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Browse our blog for an insight into the vital work our researchers are doing to tackle dementia. We also explain more about the different types, symptoms and risk factors of dementia, busting the jargon and offering helpful tips and advice.

Dementia Action Week 2022: Diagnosis

The theme of this year's Dementia Action Week is diagnosis, highlighting the importance of diagnosing dementia. To contribute to the discussion, we shared the following content on our Twitter account throughout the week.

How are rates of dementia changing?

The latest figures estimate that 57.4 million people are currently living with dementia across the world. Experts are trying to predict how this number will change in the coming years to better inform global public health messaging and resource allocation.

Dementia in other animals

Humans aren’t the only species that can develop dementia – a condition known as cognitive dysfunction syndrome has been reported extensively in dogs as well as cats, horses, and rabbits.

How can data help prevent dementia?

Data is an invaluable resource that can provide insights into health from a population level right down to each individual within it. By looking for trends in datasets, data scientists can answer questions such as how likely certain people are to get dementia, what the typical biological hallmarks of dementia are, and even detect the earliest signs that an individual’s health is deteriorating.

Journal special issue sets out novel treatment approaches to tackle vascular dementia

Treating vascular disease has huge potential to improve the cognitive health of people around the world, according to a special issue of a major new journal edited by DPUK researcher Dr Atticus Hainsworth.

Accessing memories through music

Music is around us all from a very early age, whether in the form of nursery rhymes or the music our parents danced around the kitchen to. But while music we listen to at an early age may not always shape our own taste as we get older, music is deeply intertwined with memories and can take us back to an exact point in time to relive the sights, sounds, and feelings.

Creutzfeldt-Jakob disease: a rapidly progressing form of dementia

Creutzfeldt-Jakob disease (CJD) is an extremely rare form of dementia that affects just one in every million people across the world. In CJD symptoms get worse very quickly, with 90% of patients dying within a year of their diagnosis. Read on to learn more about this extraordinary type of dementia.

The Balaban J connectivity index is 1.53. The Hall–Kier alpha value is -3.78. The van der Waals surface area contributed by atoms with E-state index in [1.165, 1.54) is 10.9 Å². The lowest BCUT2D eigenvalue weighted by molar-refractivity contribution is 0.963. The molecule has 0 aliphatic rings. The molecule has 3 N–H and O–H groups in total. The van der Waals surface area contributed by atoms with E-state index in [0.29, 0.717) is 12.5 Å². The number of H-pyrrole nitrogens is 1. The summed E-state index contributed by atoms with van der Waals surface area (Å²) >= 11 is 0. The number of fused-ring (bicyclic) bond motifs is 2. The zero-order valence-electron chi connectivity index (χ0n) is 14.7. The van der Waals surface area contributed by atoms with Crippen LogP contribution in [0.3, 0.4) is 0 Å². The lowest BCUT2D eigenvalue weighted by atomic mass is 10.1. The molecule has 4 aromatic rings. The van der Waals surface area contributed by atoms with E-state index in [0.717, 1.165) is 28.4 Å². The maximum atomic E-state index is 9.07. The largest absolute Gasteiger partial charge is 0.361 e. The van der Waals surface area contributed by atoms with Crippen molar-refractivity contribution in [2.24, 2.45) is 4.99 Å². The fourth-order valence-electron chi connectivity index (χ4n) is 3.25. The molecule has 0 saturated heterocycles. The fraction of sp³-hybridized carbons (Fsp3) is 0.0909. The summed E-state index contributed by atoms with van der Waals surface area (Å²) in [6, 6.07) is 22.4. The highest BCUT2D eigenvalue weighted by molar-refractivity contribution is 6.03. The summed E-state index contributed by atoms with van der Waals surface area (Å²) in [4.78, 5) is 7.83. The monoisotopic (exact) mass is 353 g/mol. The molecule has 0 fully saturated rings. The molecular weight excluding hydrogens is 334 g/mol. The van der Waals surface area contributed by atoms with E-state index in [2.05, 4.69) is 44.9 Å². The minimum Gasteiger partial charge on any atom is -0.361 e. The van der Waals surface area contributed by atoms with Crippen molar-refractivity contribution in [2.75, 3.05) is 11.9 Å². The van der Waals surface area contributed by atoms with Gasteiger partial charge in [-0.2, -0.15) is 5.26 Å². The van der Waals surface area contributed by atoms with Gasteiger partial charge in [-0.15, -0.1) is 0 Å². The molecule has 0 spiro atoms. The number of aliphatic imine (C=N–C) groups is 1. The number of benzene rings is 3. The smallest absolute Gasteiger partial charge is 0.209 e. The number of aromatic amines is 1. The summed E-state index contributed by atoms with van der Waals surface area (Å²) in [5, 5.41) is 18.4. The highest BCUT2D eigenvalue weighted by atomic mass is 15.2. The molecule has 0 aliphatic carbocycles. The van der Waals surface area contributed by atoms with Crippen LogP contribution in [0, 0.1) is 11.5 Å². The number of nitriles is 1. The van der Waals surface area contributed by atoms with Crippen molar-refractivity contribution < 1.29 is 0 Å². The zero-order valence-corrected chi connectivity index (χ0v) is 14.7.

International Day of Women and Girls in Science

On International Day of Women and Girls in Science (Friday 11th February 2022) we filled Twitter with quotes from female dementia researchers working as part of Dementias Platform UK. In case you missed it - or don't have a Twitter account - here's what our incredible researchers had to say about their experience of being women in science.

Corticobasal syndrome: a type of dementia affecting movement and thinking

Also known as corticobasal degeneration, corticobasal syndrome is a rare type of dementia that causes both thinking and movement difficulties.

Can dance help defend against dementia?

There are many things about dancing that make it great for our brains and bodies, but can its benefits extend as far as improving the thinking skills of people with dementia?

How has modern technology shaped dementia care?

Our guest blogger Charlotte Murphy explores how modern technology is helping people with dementia and their caregivers adapt to their condition.

DPUK Discovery Award winner tackles discrepancies between brain scans

Learn about the latest research from Dr Ludovica Griffanti, a DPUK Discovery Award winner, in this blog post.

Huntington’s disease: a rare cause of dementia

Huntington’s disease is an inherited genetic disorder affecting movement and cognition that gradually gets worse over time and causes dementia.

What’s good for the heart is good for the head

Exploring the link between brain health and heart health.

Brain areas decoded

Many brain areas may be affected by dementia - this blog post takes a look at the most common of these.

Trials Delivery Framework: Q&A with Dr Vanessa Raymont

We speak to Dr Vanessa Raymont, Associate Director for DPUK and Senior Clinical Researcher in Psychiatry at Oxford University, about the Trials Delivery Framework. DPUK's Trials Delivery Framework aims to match public volunteers with the most appropriate new dementia research studies.

Dementia terminology decoded

Scientific literature is full of complicated terminology that can make it difficult for those outside the field to engage with the subject – and dementia research is no exception. In this blog post, we will explain some of the most common terms in dementia research, including cell types, proteins, and chemical messengers.

Is there a genetic link to dementia?

Most cases of dementia are not directly caused by genetics and instead result from a combination of risk factors, but there are some forms where genetics play a key role.

Volunteer Stories: Marianne

Marianne describes what a cohort is and her experience of being in one.

Volunteer Stories: Andy and Tish

The couple share their experience of taking part in dementia research during the COVID-19 pandemic.

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